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Monday, 22 March 2004
Page: 26844


Mrs ELSON (8:05 PM) —I am very pleased to speak tonight on the Dairy Produce Amendment Bill 2003. As someone who represents many excellent rural areas where there are quite a number of dairy farms, I have a very keen interest in the dairy industry. I have worked with local farmers and rural communities to help them overcome some of the extreme difficulties they have had to face over the past few years due to deregulation of the dairy industry. It has been a tough and challenging time for many, but I am very proud to report that local farmers have risen to this challenge. There has been a huge amount of endeavour, creative thinking and old-fashioned hard work by many people to adjust to the changed conditions and, very often, to find new and innovative ideas for their farms. I will go into more detail about what has occurred in my own electorate later in my speech.

This bill basically makes minor administrative amendments to the Dairy Produce Act 1986 which facilitate the functioning of Dairy Australia Ltd. Dairy Australia is the company that was created in July last year and was formerly known as the Australian Dairy Corporation. Dairy Australia has been responsible for administering the government's Dairy Structural Adjustment Program, just as the Dairy Corporation did before it. This bill contains indemnity provisions for Dairy Australia in relation to the fund. These provisions are standard in commercial environments and are totally necessary to ensure the proper functioning of this company.

The bill also allows Dairy Australia access to additional financial instruments such as options, agreements, securities, currency and futures contracts and currency hedging. This will enable Dairy Australia to more adequately fund the operations of the Dairy Structural Adjustment Program. This bill was developed in consultation with Dairy Australia and the amendments were previously widened and widely discussed in the lead up to their conversion from the Australian Dairy Corporation.

These amendments make sense. They are necessary for Dairy Australia to properly carry out its responsibilities and I am pleased to support them. I am also pleased to take this opportunity to reflect on the changes the dairy industry has undergone in recent years. It is an understatement to say that they have been massive, but it has been a process of change that began well before deregulation. Since 1980 the number of dairy farmers in Australia has halved but the number of dairy cattle has increased, with the average herd more than doubling from 85 to 195. While milk production fell last year for the first time in 50 years, as a result of our drastic drought, it was still nearly double the amount that it was in 1980.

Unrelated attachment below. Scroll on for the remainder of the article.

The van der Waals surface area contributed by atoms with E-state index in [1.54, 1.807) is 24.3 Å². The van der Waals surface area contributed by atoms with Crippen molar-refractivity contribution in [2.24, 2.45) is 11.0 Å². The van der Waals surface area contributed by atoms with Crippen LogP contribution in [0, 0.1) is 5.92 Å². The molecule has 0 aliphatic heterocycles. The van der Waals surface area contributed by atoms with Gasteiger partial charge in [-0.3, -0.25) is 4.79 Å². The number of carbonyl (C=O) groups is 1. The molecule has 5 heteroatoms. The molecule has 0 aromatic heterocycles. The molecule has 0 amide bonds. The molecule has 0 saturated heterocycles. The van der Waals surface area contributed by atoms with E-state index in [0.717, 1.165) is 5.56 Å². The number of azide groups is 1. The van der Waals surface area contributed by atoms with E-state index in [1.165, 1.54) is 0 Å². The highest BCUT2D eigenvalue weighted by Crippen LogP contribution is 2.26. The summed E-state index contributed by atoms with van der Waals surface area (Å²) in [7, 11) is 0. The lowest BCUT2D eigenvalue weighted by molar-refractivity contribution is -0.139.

The dairy industry has also greatly expanded its export market. Ten years ago exports accounted for about 40 per cent of production. Today it is a massive 60 per cent. In fact, deregulation was, in a sense, an inevitable part of ongoing changes to that industry. This is evidenced by the words of Pat Rawley, who was then chairman of the Dairy Industry Council. When the Senate report into deregulation of the dairy industry was released in 1999, Mr Rawley's press statement of 21 October 1999 said:

Today's Senate report is a significant document because it ... recognises the inevitability of the deregulation of the dairy industry and the need for a financial package to manage the transition to a fully commercial environment.

He said the Senate rural committee had:

... reached conclusions broadly in line with the AIDC's own analysis of the situation confronting dairy farmers after the end of the domestic market support (DMS) scheme.

He went on to say:

The fact that the report's recommendations were unanimously supported by Liberal, National, Labor and Australian Democrat senators on the committee should be noted.

... ... ...

Its conclusions should finally put to rest the arguments about alternatives to deregulation which have been advanced by a minority section of the industry in recent months.

The fact is that, contrary to some of the scuttlebutt and attempted political point scoring at that time, deregulation of the dairy industry was not something driven by the Howard government. It was not something we initiated or pushed. It was industry driven and ultimately necessary for the long-term good of the industry. The process by which it took place was actually initiated by the various state governments, but we, as the federal government, recognised the importance of the dairy industry to Australia—in value added terms it is our largest rural industry, employing around 60,000 people.

We recognised that dairy farmers would need a great deal of help and support to get through the period of deregulation. We were very determined to do all we could to make sure that farmers had every opportunity to make these adjustments and, if necessary, look at new opportunities in other areas. The $1.8 billion dairy industry adjustment packages consisted of four key programs: the Dairy Industry Adjustment Program, the supplementary dairy assistance program, the Dairy Exit Program and the Dairy Regional Assistance Program. The first three programs provided payments directly to farmers; the last one—Dairy RAP funding—provided assistance to our local communities to help them adjust.

I think the whole package was, and continues to be, a very practical and successful response to a very difficult situation. It reflects the Howard government's focus on local communities. Building communities is a cornerstone of our policy approach. It underpins everything we do. Whereas Labor in government have always been about helping special interest groups and peak bodies, our aim has always been to get support where it is needed most—on the ground in local communities, where the real work is done.